What would seem to be the end of side A comes with the quieter start of “The Quiver,” a sort of calming lull that launches with the last of its four minutes into bombast outdoing anything Star Treatment has yet had on offer in its wash of noise and chaotic-feeling surge, Edwards seeming to be at the center of this storm, making obscure proclamations.
Still, the moodier turn is important because it is a major factor in how the second half of Star Treatment plays out, beginning with the near-eight-minute “All Your Waves,” the longest track included by a decent margin, which does not explode deep in its run, but holds to its melancholy poetry and keeps a sense of movement with a far-back but consistent percussion line, shaker or maybe tambourine or could even be a hi-hat, but its enough to hold together its not-sparse-but-wide-open surroundings, and just before six minutes in a heavier distorted guitar line takes hold and it seems like “All Your Waves” might burst forward like “The Quiver” before it, but instead, the guitar simply holds its place and becomes a drone-style ending, swirling forward just as it rounds out into the start of “Golden Blossom,” with a signature blend of acoustic and bright-toned electric guitar.
Keys return, but are more subtle behind the guitar and bass and while Garrison will add cymbal punctuation more for the final chorus, Wovenhand avoid the trap of falling into a build or even teasing one. The vocal melody leads the way through a love song lyric, and for a moment, a portion the severity of songs like “The Quiver” and “Swaying Reed” or “The Hired Hand” is let go. “Go Ye Light” brings some of it back, if only in the more distinct drumming, but is ultimately more about ambience than push, a wisp of lead guitar standing out toward the midpoint that will return again behind the chorus at the end to engaging effect, but it’s “Five by Five” that further revives the impact of Star Treatment‘s early going as it makes its way toward the closer.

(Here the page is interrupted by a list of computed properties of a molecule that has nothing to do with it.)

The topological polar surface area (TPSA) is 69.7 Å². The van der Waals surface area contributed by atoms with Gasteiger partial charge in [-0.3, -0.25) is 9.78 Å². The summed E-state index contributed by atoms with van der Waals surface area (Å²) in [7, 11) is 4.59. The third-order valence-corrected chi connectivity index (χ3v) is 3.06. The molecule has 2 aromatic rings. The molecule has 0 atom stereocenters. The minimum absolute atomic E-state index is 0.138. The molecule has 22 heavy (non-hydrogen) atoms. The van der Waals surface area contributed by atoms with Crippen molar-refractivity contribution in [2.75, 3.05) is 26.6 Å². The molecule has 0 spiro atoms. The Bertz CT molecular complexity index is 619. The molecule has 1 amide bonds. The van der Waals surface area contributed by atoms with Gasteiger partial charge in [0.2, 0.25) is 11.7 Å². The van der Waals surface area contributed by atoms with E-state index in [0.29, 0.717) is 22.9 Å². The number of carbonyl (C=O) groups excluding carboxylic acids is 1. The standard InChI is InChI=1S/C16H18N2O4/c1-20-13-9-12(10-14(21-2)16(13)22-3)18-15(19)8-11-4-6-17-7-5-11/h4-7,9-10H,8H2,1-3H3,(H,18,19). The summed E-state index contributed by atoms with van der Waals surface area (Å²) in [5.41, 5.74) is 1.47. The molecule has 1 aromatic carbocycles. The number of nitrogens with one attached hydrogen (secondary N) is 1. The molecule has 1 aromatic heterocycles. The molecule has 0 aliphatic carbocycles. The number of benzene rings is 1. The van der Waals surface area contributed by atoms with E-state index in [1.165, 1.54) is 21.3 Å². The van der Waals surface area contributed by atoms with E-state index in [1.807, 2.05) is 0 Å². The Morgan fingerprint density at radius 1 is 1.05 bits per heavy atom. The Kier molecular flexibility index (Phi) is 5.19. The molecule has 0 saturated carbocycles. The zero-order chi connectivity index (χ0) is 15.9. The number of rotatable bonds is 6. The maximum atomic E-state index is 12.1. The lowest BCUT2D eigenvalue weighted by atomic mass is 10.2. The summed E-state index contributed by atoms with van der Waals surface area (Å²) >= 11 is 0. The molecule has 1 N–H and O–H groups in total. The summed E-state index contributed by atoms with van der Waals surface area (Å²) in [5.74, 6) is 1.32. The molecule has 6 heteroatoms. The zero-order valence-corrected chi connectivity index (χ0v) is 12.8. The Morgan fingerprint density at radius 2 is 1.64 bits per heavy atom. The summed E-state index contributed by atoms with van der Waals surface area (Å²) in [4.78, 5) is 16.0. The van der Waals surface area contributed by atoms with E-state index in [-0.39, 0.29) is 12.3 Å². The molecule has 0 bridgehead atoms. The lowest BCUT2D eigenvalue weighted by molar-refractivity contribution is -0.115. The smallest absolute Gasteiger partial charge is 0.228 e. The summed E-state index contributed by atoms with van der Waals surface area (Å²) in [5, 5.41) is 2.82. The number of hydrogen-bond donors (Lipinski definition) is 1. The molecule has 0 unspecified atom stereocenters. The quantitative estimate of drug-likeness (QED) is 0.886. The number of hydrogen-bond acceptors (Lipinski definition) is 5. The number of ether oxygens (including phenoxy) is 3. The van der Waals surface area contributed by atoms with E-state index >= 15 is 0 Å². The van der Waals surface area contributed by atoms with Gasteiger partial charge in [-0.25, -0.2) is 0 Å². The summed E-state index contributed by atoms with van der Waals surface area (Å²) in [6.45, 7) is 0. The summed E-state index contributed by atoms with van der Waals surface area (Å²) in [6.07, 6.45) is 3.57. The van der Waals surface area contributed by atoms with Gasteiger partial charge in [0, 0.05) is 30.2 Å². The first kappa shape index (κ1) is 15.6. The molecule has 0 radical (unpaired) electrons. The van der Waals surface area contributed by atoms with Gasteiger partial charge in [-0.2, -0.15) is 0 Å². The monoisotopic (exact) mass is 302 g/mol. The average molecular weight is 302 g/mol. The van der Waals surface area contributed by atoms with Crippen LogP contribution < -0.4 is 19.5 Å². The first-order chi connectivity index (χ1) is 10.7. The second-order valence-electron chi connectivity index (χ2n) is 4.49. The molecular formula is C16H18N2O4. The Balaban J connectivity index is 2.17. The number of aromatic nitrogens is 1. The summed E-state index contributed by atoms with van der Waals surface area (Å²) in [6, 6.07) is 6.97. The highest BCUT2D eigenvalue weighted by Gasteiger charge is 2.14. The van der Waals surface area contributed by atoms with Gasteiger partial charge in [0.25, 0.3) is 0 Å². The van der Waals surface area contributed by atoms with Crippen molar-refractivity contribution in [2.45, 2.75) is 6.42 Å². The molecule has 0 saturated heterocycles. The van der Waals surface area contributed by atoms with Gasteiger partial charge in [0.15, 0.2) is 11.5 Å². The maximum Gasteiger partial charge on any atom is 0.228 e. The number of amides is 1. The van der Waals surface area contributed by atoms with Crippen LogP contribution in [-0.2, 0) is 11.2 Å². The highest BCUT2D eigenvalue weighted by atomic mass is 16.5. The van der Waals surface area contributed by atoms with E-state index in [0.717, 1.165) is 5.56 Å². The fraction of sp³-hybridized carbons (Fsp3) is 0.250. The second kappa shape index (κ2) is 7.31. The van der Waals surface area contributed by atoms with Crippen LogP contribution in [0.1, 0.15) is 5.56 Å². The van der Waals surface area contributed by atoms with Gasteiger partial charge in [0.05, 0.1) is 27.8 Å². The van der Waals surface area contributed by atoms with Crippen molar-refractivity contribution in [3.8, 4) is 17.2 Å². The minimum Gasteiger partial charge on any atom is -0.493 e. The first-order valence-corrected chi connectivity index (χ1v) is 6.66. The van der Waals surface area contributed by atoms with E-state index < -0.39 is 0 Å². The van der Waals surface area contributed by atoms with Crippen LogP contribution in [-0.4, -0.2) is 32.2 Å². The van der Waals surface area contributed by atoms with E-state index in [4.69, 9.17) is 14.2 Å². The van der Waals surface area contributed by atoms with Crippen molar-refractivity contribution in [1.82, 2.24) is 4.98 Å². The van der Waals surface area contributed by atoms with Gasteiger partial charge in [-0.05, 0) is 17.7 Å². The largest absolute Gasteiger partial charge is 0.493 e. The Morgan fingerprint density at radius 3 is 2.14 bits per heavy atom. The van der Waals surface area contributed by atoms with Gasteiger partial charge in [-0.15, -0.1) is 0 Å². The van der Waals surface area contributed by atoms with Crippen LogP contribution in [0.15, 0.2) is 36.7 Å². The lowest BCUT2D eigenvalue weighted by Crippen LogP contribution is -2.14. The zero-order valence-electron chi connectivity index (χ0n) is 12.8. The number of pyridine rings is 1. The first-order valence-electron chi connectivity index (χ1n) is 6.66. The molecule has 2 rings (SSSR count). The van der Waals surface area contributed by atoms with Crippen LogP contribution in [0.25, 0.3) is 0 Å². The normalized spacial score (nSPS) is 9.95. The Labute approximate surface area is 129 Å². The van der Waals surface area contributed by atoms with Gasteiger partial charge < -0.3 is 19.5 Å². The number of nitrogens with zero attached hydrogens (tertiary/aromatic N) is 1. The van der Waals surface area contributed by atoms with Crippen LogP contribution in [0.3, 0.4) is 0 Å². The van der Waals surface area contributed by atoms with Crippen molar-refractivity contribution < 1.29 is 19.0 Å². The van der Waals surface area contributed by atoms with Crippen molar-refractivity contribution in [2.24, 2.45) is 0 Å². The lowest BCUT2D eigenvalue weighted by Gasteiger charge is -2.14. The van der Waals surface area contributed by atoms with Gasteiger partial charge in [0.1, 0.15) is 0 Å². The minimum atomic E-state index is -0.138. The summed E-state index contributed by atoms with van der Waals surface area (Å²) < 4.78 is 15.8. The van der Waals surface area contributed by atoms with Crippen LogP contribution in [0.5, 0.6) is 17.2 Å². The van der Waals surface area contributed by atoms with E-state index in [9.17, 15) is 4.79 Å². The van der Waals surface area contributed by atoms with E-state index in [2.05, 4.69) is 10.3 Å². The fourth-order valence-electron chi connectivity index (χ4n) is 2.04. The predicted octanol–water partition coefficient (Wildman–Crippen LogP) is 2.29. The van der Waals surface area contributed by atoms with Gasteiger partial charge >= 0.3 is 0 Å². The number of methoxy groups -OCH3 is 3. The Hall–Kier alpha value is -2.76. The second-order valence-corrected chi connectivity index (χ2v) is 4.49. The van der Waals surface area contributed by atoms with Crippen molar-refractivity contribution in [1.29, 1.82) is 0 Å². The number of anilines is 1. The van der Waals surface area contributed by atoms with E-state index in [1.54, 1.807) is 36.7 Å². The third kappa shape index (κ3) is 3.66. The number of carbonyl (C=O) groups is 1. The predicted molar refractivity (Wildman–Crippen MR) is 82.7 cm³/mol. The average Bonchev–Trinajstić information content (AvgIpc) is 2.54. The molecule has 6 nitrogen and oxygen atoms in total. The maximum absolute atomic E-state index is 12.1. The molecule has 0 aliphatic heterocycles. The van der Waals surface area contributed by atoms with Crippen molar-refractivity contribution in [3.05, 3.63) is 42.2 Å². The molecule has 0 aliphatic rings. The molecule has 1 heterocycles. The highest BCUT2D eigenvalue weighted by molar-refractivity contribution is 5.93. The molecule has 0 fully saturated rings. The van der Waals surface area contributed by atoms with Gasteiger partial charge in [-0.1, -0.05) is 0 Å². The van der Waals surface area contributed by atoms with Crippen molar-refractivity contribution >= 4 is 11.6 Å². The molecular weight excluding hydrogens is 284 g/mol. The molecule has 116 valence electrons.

Forward distortion and drums are tied to a subdued start by a sparse piano figure before feedback fades into the start of “Low Twelve,” which as the finale would seem to speak directly to the album’s star-minded theme, cosmic in its sensibility and perspective but still held to the earth — repetitions of “heavenly bodies” make for a clever lyrical play even in light of Edwards‘ well-documented and oft-represented Christian faith. This interplay of land and ether would seem to be the central duality at work across the album as a whole.
Likewise, they end neither with bang nor whimper, but on steady ground, and the lasting effect of Star Treatment is even more about the breadth in the music than its thrust, which is a marked departure from Refractory Obdurate and a potential sign of things to come for Wovenhand as a whole. I wouldn’t actually speculate in that regard — because one just never knows — but it has happened that what started out as moments of flourish later became foundations for Edwards‘ songwriting.
The only real safe bet is continued, progressive creativity. Edwards has been called everything from a shaman to the second coming of Johnny Cash via Nick Cave. I’m not sure if to-date he’s sounded less like those things or more like himself than he does in these songs, but even in that, Star Treatment feels like a step in a much larger, ongoing process.